The Power of Giving Great Feedback

By Jim Thomas, PDW Group (UK)Limited, www.pdwgroup.co.uk


Giving great quality feedback to others in the workplace….sounds simple doesn’t it? 

…or put another way, having a good quality conversation with another person to either tell them how well they are doing something, or how it’s in their interest to try and improve something.

Again, sounds pretty simple right?

The reality is however, in our experience, giving great feedback is probably the most underused and badly executed management skill in the workplace.

Underused because it just doesn’t happen nearly often enough.  Badly executed, because it is often just ‘done badly’…probably doing more harm than good.

Both of these options can and do have quite serious and significant impacts on the recipient, the giver (often the line manager), colleagues, clients, the firm….etc, etc. 

But more of this later…

Let’s first be clear on some fundamentals…..what is feedback and what’s the point of it?

We define feedback as “a process of sharing observations, concerns and suggestions between persons with an intention of either continuing or improving both personal and organisational performance”. 

There are two types of feedback….

  1. Positive (i.e. praise and encouragement about something being done well).  This is designed to build the recipient’s confidence and belief and get them to do whatever they are doing again, do it more, do it even better, etc.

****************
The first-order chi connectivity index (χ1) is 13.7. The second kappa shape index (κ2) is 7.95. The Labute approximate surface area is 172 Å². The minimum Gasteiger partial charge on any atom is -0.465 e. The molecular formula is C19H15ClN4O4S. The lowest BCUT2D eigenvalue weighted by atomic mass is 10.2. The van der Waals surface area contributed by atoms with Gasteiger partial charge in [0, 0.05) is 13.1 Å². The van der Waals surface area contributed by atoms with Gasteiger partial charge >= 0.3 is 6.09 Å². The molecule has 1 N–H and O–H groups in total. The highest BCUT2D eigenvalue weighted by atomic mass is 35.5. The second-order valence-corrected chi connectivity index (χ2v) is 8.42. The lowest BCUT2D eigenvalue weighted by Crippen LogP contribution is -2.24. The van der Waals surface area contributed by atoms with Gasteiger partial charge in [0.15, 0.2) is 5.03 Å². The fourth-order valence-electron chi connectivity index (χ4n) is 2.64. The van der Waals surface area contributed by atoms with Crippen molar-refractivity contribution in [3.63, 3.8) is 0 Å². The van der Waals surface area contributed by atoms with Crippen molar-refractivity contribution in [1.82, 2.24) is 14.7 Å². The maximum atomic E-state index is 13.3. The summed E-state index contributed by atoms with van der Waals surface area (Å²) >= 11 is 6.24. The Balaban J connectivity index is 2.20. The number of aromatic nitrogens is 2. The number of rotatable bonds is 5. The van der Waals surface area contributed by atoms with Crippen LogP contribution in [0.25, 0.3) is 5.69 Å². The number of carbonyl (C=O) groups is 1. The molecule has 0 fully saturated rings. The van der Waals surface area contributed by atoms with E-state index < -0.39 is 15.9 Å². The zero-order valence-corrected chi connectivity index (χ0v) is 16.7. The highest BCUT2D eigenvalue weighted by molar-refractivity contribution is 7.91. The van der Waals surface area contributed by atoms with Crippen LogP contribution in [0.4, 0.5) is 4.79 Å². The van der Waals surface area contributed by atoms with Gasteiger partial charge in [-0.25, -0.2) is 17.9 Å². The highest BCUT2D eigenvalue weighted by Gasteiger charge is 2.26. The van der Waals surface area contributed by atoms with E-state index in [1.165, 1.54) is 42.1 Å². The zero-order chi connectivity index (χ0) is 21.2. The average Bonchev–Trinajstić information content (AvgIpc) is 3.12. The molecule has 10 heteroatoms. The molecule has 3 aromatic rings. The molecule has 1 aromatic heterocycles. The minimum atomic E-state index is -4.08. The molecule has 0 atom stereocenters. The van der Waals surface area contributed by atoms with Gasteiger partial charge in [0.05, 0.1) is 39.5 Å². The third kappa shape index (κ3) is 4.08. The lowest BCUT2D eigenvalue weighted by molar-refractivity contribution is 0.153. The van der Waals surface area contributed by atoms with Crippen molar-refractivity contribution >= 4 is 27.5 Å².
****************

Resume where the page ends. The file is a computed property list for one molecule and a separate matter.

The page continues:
2. Corrective or developmental (i.e. direction about what could be improved). This type of feedback is designed to build competence and skill, and sometimes to help the person to see, acknowledge and overcome a specific issue.

Now let’s get back to the impact point….

There isn’t the ‘word count’ space in this article to do justice to the long list of impacts of getting feedback wrong.  We at PDW Group run lots of people engagement surveys and 360º feedback initiatives for our professional services clients. 

Because of this, we see the thousands of responses we get from the most senior to the most junior people in professional practice, so we know what we know is based on fact, and based on the actual views of the people.

The impact on people engagement of no feedback or badly given feedback cannot be under estimated…it can undermine a person’s confidence and whole belief system, not to mention seriously hindering their capability. 

It can lead them down the garden path, with them believing they are ready for promotion or they are good at something, only to be told at the last minute that they won’t achieve it or they are not.

It’s often the thing that gets people to leave an organisation, to increase absence, to reduce productivity, and to radiate from one person to many others…..and all completely unnecessarily.

So ask yourself….how much do you want these impacts in your business?  And how clear are you on what level of these impacts are actually going on right now in your business?

Obviously telling people what they have done well, properly (and not by just saying “great job!”) will boost people up, so this is a an easy win.